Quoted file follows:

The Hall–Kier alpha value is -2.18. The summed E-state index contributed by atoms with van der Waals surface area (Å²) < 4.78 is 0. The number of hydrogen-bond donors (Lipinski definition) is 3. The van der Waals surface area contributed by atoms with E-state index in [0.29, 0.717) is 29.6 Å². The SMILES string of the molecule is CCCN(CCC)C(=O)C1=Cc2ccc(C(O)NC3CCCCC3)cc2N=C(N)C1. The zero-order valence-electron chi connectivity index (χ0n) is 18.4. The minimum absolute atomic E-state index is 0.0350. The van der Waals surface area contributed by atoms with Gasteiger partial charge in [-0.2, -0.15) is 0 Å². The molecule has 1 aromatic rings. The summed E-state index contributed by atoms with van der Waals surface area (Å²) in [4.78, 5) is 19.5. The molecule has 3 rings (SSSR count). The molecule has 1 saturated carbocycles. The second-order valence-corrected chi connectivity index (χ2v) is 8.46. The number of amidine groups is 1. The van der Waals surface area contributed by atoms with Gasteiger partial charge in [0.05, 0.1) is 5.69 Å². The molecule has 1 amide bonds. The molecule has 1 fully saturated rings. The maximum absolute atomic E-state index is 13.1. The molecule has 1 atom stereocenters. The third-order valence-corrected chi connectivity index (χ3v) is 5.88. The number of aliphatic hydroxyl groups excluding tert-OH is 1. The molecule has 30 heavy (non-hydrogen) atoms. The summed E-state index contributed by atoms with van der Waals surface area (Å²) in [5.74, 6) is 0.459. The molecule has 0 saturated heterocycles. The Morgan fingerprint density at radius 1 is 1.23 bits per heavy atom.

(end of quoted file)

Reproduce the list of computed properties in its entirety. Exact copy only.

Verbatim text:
The Hall–Kier alpha value is -2.18. The summed E-state index contributed by atoms with van der Waals surface area (Å²) < 4.78 is 0. The number of hydrogen-bond donors (Lipinski definition) is 3. The van der Waals surface area contributed by atoms with E-state index in [0.29, 0.717) is 29.6 Å². The SMILES string of the molecule is CCCN(CCC)C(=O)C1=Cc2ccc(C(O)NC3CCCCC3)cc2N=C(N)C1. The zero-order valence-electron chi connectivity index (χ0n) is 18.4. The minimum absolute atomic E-state index is 0.0350. The van der Waals surface area contributed by atoms with Gasteiger partial charge in [-0.2, -0.15) is 0 Å². The molecule has 1 aromatic rings. The summed E-state index contributed by atoms with van der Waals surface area (Å²) in [4.78, 5) is 19.5. The molecule has 3 rings (SSSR count). The molecule has 1 saturated carbocycles. The second-order valence-corrected chi connectivity index (χ2v) is 8.46. The number of amidine groups is 1. The van der Waals surface area contributed by atoms with Gasteiger partial charge in [0.05, 0.1) is 5.69 Å². The molecule has 1 amide bonds. The molecule has 1 fully saturated rings. The maximum absolute atomic E-state index is 13.1. The molecule has 1 atom stereocenters. The third-order valence-corrected chi connectivity index (χ3v) is 5.88. The number of aliphatic hydroxyl groups excluding tert-OH is 1. The molecule has 30 heavy (non-hydrogen) atoms. The summed E-state index contributed by atoms with van der Waals surface area (Å²) in [5.74, 6) is 0.459. The molecule has 0 saturated heterocycles. The Morgan fingerprint density at radius 1 is 1.23 bits per heavy atom.